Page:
The 2015 Iowa Teacher of the Year is a middle school Spanish teacher from Ecuador, who is on a mission to introduce more multiculturalism into classrooms.
Clemencia Spizzirri stands before fellow educators at a luncheon to honor the state’s best teachers and confesses she’s nervous as she and presents herself as the changing face of America.
“As the first Latina and Hispanic to win this prestigious award in the state of Iowa, I’m the living example of how demographics are changing in our country,” she says.
She cites research that indicates within the next 25 years 40 percent of students will speak native languages different from English. So, during her reign as Iowa’s Teacher of the Year, Spizzirri says she’ll help prepare teachers and students for the classroom changes ahead.
“Teachers may need to be multiculturally responsive, culturally educated, learn about multicultural manners," she says. "Pretty much like etiquette in different cultures, what is acceptable, what is not acceptable.”
Spizzirri will bring her own foreign-born heritage to the task of bridging the gaps among the many cultures. She was raised in Quito, the capital of Ecuador, high in the Andes Mountains in the north of the country. She says she was privileged to receive a private-school education. But she saw less fortunate children on the streets selling flowers and candy.
“One of the moments when I realized I wanted to be a teacher was because in my country I saw a lot of poverty," she says. "I saw children who were my age, but they were not attending schools.”
She says her first teaching job was one nobody wanted.
“I started as a teacher when I was 21 years old teaching English as a second language in a community that was very poor and nobody wanted to work there because it was dangerous," Spizzirri says. "That was my first job. I went there.”
Spizzirri came to the U.S. in 2003, landing first in Miami where a brother was living and eventually arriving in Des Moines, where she earned a master’s degree at Drake University. She now teaches Spanish at Merrill Middle School on Des Moines’ west side. On an unseasonably warm morning, she’s playing word games with her students.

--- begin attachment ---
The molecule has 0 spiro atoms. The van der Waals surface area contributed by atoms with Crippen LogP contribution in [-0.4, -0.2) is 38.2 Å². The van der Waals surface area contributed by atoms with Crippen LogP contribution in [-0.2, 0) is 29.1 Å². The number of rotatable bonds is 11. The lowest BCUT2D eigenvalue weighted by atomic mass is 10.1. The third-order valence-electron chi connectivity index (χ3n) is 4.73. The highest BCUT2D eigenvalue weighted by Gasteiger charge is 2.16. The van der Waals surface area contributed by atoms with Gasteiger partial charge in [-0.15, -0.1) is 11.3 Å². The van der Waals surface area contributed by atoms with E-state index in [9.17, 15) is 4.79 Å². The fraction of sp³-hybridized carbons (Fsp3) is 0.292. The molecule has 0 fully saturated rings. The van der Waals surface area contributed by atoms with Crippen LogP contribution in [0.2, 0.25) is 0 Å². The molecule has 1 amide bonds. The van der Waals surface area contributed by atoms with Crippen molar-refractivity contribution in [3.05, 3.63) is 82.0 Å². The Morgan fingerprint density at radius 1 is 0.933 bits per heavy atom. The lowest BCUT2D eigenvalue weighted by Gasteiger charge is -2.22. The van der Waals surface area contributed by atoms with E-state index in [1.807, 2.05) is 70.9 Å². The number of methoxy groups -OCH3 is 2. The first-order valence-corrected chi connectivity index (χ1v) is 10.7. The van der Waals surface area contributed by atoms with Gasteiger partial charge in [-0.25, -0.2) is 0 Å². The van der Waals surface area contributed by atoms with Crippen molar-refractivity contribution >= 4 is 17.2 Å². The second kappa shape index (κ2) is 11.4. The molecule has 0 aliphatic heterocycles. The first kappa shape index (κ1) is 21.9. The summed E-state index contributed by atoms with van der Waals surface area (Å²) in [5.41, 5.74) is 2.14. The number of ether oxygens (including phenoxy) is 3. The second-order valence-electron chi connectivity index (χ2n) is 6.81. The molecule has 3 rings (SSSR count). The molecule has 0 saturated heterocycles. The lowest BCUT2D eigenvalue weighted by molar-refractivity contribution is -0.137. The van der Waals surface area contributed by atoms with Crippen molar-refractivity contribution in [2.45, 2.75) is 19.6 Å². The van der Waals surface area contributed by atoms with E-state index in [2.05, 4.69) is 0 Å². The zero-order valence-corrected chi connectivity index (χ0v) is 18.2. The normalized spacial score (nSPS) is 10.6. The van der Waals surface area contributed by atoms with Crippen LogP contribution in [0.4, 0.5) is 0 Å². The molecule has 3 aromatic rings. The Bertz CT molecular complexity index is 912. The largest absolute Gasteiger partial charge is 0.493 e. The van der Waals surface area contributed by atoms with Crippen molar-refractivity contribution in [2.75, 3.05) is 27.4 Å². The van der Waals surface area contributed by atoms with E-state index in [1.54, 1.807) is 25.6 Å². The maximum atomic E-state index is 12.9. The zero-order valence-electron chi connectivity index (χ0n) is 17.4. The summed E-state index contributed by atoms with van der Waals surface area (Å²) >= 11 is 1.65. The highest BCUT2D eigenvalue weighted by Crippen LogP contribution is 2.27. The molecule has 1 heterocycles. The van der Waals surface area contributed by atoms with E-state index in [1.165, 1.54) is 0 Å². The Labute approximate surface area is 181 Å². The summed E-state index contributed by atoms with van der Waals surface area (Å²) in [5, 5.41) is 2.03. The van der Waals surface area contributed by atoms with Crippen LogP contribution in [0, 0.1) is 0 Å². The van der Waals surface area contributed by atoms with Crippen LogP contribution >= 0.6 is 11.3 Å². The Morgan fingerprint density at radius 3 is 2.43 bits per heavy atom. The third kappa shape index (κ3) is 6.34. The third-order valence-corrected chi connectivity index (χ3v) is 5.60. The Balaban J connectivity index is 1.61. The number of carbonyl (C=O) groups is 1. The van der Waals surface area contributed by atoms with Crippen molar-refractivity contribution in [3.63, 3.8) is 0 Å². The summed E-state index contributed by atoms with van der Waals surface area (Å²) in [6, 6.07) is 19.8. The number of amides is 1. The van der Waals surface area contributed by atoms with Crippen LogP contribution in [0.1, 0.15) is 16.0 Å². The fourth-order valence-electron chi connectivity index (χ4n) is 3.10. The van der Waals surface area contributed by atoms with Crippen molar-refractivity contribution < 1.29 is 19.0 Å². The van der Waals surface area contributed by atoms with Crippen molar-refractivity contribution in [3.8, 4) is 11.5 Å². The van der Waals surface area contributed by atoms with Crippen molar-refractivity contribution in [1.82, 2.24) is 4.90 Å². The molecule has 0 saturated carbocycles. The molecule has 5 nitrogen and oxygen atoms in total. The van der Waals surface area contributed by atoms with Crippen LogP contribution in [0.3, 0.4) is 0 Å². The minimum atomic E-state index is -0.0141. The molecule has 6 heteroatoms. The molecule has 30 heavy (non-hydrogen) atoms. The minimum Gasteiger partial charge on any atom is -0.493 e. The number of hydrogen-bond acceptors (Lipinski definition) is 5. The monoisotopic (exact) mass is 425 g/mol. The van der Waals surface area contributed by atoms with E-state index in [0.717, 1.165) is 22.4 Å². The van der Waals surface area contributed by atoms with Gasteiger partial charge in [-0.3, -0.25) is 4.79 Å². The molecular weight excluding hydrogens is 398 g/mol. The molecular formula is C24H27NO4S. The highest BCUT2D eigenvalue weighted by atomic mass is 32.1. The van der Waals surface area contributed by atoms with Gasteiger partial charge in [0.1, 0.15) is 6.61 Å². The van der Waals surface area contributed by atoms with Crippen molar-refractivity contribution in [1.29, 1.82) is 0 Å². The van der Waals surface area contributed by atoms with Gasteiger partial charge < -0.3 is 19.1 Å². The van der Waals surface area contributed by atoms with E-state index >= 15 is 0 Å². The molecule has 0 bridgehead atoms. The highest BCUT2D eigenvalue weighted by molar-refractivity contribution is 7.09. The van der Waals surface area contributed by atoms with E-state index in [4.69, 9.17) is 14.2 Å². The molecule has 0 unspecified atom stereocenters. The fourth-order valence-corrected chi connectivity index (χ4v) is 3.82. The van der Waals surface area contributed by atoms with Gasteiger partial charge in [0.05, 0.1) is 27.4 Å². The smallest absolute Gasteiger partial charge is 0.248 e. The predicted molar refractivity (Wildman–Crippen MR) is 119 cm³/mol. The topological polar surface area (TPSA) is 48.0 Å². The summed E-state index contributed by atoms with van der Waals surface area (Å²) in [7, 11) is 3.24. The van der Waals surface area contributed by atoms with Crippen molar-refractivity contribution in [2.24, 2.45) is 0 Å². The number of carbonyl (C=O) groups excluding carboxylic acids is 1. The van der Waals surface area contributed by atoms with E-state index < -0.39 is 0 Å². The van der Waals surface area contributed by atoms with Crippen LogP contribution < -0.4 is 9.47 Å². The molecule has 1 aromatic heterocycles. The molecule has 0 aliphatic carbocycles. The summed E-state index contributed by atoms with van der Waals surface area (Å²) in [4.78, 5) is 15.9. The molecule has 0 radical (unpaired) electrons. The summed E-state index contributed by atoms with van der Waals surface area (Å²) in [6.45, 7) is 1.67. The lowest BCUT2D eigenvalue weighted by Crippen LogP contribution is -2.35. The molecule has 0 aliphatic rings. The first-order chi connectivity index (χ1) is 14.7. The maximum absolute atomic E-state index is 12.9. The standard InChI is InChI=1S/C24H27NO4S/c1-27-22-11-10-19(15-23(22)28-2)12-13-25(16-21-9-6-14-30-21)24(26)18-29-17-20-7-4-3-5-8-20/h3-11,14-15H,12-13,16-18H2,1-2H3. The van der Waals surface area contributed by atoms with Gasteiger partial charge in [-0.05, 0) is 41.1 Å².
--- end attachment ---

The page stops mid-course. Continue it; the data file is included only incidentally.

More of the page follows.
“You’re going to unscramble 10 sentences in Espanol, so you will have un minuto, one minute, to unscramble 10 sentences," she explains to the class. "We’re keeping score on the board."
This class of kids epitomizes the multicultural aspect of the emerging 21st Century Iowa school. They come from multiple ethnic backgrounds. Spizzirri says she admires their spunk.
“Middle school is like the powerhouse of education, because they are in that transition where they don’t know where they belong, adulthood or childhood," she says. "If you can channel that energy in the right direction, I think it’s empowering for both the students and the teachers. I love to teach middle school.”
She says some students respond to her message of multicultural inclusion. Others take a bit of convincing. But the message she promises to deliver during her tenure as Teacher of the Year is all children deserve a quality education. She tests the theme out before the friendly audience of teaching colleagues at the awards banquet.
“We share the belief that every child can learn regardless of their race, ethnicity, national origin, sexual orientation, disability, and social, economic, and cultural background,” Spizzirri tells them.
Clemencia Spizzirri will be given many chances during the next year to grow comfortable with public speaking as she crisscrosses the state as Iowa’s chief ambassador for teaching.